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Divorce Attorney in Franklin, Tennessee

People who are going through a divorce are understandably apprehensive. One of the best things an experienced lawyer can do for you is to answer your questions and address your concerns. Many people have unrealistic fears about what will happen. I work in Middle Tennessee Divorce Courts every day. My practice includes divorce law in Nashville, Franklin, Columbia, Gallatin, Murfreesboro, and Smyrna.

At Middle Tennessee Family Law in Nashville, Tennessee, I offer a free initial consultation to discuss your divorce. I will listen carefully to find out what you want to get out of your divorce and strive to help you reach your goals and a favorable resolution.

Most divorces end up in mediation when the two parties cannot reach an agreement. However, I prepare for trial in case mediation is not successful.

How Will My Property Be Divided?

In Tennessee, the property you had before your marriage is considered separate property and is yours to keep. All assets acquired during your marriage, with the exception of gifts and inheritances, are considered marital property and are divided according to the law of equitable division. Equitable does not necessarily mean “equal.” It means fair. A court could decide that an unequal split is fair based on issues such as earning potential and the amount of separate property each person has.

The line between marital property and separate property is not always black and white. For example, if you contributed to a separate property business, a portion of the business could be considered marital property. I am experienced in handling divorces that involve significant assets, including intellectual property such as a songwriter’s catalog.

Will I Pay/Receive Alimony?

Tennessee courts may award alimony (also called spousal maintenance or support) in cases where one party has a financial need and the other has the ability to pay. There are four types of alimony:

  • Alimony in Futuro - This is periodic payments to enable a spouse to maintain the lifestyle he or she enjoyed during the marriage.

  • Rehabilitative Alimony - This is support to help a spouse obtain education or training to increase his or her earning capacity.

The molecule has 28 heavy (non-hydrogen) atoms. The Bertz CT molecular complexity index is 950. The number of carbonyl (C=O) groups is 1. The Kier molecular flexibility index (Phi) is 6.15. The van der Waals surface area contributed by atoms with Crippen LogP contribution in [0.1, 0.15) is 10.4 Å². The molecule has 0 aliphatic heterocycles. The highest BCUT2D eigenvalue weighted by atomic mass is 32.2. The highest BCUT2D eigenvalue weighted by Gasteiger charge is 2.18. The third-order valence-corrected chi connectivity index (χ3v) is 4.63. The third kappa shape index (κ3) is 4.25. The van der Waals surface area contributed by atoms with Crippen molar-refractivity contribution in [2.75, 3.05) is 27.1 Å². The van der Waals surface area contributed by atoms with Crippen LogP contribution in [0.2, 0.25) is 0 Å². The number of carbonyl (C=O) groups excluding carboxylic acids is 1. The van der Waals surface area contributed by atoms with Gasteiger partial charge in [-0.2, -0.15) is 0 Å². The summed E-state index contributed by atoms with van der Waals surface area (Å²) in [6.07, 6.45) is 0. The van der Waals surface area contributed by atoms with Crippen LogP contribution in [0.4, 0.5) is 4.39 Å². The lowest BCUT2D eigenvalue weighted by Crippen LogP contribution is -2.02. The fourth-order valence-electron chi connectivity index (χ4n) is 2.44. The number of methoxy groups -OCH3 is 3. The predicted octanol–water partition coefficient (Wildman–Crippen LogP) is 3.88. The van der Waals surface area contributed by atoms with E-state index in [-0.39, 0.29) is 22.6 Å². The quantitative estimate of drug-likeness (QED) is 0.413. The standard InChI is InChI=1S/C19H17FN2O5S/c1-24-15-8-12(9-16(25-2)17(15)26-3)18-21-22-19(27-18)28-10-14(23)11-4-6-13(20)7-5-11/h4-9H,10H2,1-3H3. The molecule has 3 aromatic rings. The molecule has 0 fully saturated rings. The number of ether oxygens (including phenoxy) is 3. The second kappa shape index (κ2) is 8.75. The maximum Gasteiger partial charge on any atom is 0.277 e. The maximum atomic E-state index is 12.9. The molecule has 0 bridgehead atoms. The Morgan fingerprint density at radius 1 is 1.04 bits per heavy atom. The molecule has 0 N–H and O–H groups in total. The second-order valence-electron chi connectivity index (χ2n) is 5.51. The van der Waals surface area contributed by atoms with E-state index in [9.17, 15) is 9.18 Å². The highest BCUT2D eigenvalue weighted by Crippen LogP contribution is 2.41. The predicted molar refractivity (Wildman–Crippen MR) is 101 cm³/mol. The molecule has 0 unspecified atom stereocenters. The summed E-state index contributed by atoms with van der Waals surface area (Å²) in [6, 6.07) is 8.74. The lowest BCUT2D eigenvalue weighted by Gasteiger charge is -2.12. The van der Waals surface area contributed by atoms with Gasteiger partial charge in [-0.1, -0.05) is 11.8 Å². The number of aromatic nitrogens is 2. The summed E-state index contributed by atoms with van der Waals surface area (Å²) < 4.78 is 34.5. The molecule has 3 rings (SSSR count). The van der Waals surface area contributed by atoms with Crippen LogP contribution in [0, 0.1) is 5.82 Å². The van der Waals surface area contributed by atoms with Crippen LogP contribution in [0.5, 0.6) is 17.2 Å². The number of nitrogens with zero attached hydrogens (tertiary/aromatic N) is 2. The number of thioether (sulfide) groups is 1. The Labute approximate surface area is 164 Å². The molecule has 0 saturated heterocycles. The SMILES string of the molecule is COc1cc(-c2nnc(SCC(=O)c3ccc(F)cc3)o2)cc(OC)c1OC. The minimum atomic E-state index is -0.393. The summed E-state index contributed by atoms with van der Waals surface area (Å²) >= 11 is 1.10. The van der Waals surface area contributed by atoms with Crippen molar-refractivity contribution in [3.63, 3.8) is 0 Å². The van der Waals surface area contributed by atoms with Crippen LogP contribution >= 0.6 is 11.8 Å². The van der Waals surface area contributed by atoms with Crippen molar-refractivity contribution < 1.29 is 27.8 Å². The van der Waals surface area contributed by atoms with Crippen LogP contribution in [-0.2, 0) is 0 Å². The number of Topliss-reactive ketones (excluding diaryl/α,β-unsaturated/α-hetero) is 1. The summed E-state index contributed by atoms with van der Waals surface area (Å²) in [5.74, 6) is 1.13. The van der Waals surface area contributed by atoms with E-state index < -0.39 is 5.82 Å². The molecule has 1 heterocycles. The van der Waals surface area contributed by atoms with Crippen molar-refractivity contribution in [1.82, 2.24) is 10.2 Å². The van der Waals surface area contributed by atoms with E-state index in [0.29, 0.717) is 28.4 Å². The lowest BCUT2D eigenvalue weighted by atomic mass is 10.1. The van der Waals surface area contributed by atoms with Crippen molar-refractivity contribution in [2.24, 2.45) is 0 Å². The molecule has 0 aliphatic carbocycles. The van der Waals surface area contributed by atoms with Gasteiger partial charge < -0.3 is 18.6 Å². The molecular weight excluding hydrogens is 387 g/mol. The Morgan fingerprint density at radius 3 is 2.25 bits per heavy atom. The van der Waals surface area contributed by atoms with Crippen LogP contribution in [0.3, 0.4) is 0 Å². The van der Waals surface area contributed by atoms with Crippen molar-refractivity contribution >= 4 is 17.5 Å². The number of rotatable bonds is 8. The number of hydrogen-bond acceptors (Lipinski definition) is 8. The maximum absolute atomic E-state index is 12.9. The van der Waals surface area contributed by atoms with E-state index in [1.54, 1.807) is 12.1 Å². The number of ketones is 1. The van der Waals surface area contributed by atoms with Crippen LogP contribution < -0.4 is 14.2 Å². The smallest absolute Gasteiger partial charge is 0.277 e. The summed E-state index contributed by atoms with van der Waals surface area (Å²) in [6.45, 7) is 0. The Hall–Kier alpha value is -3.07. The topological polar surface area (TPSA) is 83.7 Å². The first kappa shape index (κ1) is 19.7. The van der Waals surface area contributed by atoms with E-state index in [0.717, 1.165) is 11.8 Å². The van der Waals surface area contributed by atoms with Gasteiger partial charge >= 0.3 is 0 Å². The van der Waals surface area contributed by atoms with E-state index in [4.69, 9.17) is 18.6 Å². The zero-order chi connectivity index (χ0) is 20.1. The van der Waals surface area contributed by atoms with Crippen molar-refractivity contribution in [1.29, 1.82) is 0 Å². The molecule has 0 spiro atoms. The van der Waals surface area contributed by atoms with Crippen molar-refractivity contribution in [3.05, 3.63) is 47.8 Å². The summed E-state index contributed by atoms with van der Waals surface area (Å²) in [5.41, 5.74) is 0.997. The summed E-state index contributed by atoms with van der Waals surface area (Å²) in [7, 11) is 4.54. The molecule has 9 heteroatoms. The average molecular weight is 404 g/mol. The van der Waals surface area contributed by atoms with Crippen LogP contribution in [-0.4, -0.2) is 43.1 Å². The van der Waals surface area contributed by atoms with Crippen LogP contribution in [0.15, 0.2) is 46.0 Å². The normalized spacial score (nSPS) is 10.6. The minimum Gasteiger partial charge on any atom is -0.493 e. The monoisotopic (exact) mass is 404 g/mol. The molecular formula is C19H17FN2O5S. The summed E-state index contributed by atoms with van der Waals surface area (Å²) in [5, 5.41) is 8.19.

• Transitional alimony - This is to give the lower-earning spouse time to adjust to being self-supporting.

  • Alimony in Solido - This is a lump sum payment that can be negotiated between the parties.

Hiring an Experienced Nashville Family Law Attorney is an Important First Step to a Successful Divorce

Few people, if any, go into a marriage expecting it to end in divorce. Your marriage is supposed to last forever, but the sad truth is that a high percentage of them do not. At Middle Tennessee Family Law, I understand divorce is an emotional rollercoaster and a legal action you should not go into unprepared.

The selection of an experienced Nashville divorce lawyer to represent you is probably the single most important decision you can make to ensure that your best interests and future well-being are protected. Nashville divorce attorney Tiffany Johns possesses superior negotiation and litigation skills, combined with a practical, business-like approach that focuses exclusively on the needs and best interests of each divorce client.

Saving Money on an Attorney May Cost You Dearly in the Long Run

Although the decision to end the marriage has been made, you and your spouse may be getting along now, so using the same lawyer might seem like a good way to save money. A lawyer representing two people with potentially conflicting interests is doing a disservice to both of you. Your lawyer should be dedicated to representing just one person – you.

The termination of a marriage involves important financial and other concerns, such as child custody, that will require your attorney to be committed to obtaining an outcome that is best for you. Some of the issues commonly disputed in a divorce include:

  • Alimony: There are four types of alimony to which a spouse may be entitled. Whether or not it is appropriate to grant alimony, and the type that is best suited for the circumstances requires the services of an attorney committed to just one of the parties.

  • Property Division: Tennessee courts apply the law of equitable division that first requires them to decide which property is marital and which is separate. Once that decision has been made, there are several factors that courts take into consideration in deciding how marital property should be fairly divided. How your attorney presents the facts and evidence supporting your position could have an impact on getting a favorable ruling from the court.